Best-Practices for Preventing Skin Injury Beneath Personal Protective Equipment During the COVID-19 Pandemic: A Position Paper from the National Pressure Injury Advisory Panel (NPIAP)

J Clin Nurs. 2021 Feb 3;10.1111/jocn.15682. doi: 10.1111/jocn.15682. Online ahead of print.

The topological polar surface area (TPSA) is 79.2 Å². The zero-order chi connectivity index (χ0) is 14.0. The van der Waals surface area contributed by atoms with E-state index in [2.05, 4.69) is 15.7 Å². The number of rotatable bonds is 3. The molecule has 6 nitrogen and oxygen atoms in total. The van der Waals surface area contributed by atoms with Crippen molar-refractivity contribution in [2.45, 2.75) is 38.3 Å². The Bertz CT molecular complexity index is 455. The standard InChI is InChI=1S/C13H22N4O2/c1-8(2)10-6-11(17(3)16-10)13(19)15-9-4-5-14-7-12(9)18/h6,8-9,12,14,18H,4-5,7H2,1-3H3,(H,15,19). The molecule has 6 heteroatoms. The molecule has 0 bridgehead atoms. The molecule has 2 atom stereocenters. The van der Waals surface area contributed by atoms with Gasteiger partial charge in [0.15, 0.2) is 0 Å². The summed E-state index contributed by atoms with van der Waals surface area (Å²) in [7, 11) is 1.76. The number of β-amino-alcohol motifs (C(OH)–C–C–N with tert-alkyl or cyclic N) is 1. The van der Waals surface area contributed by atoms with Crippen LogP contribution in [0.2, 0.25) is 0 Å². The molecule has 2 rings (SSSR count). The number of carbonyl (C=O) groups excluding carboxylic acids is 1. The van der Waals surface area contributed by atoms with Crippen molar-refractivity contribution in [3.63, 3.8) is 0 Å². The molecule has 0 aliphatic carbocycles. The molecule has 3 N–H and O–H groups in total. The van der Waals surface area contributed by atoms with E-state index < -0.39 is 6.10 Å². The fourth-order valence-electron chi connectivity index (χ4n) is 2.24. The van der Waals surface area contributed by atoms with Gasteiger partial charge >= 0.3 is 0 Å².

COVID-19 has infected millions of patients and impacted healthcare workers worldwide. Personal Protective Equipment (PPE) is a key component of protecting frontline clinicians against infection. The benefits of PPE far outweigh the risks, nonetheless, many clinicians are exhibiting skin injury caused by PPE worn incorrectly. These skin injuries, ranging from lesions to open wounds are concerning because they increase the susceptibility of viral infection and transmission to other individuals. Early into the COVID-19 pandemic (April 2020), the U.S. National Pressure Injury Advisory Panel (NPIAP) developed a series of position statements to improve wear-ability of PPE and protect healthcare professionals and their patients as safe from harm as possible under the circumstances. The NPIAP positions, which were formed by conducting a systematic review of what was known at the time, include: (1) Prepare skin before and after wearing PPE with skin sealants, barrier creams and moisturizers; (2) Frequent PPE offloading to relieve pressure and shear applied to skin; (3) treat visible skin injuries immediately caused by PPE to minimize future infection; (4) non-porous dressings may provide additional skin protection, but lack evidence; (5) health systems should take care to educate clinicians about placement and personal hygiene related to handling PPE. Throughout all of these practices, handwashing remains a top priority to handle PPE. These NPIAP positions provided early guidance to reduce the risk of skin injury caused by PPE based on available research regarding PPE injuries, a cautious application of evidence-based recommendations on prevention of device related pressure injuries in patients and the expert opinion of the NPIAP Board of Directors. Clinicians who adhere to these recommendations reduce the prospects of skin damage and long-term effects (e.g. scarring). These simple steps to minimize the risk of skin injury and reduce the risk of coronavirus infection from PPE can help.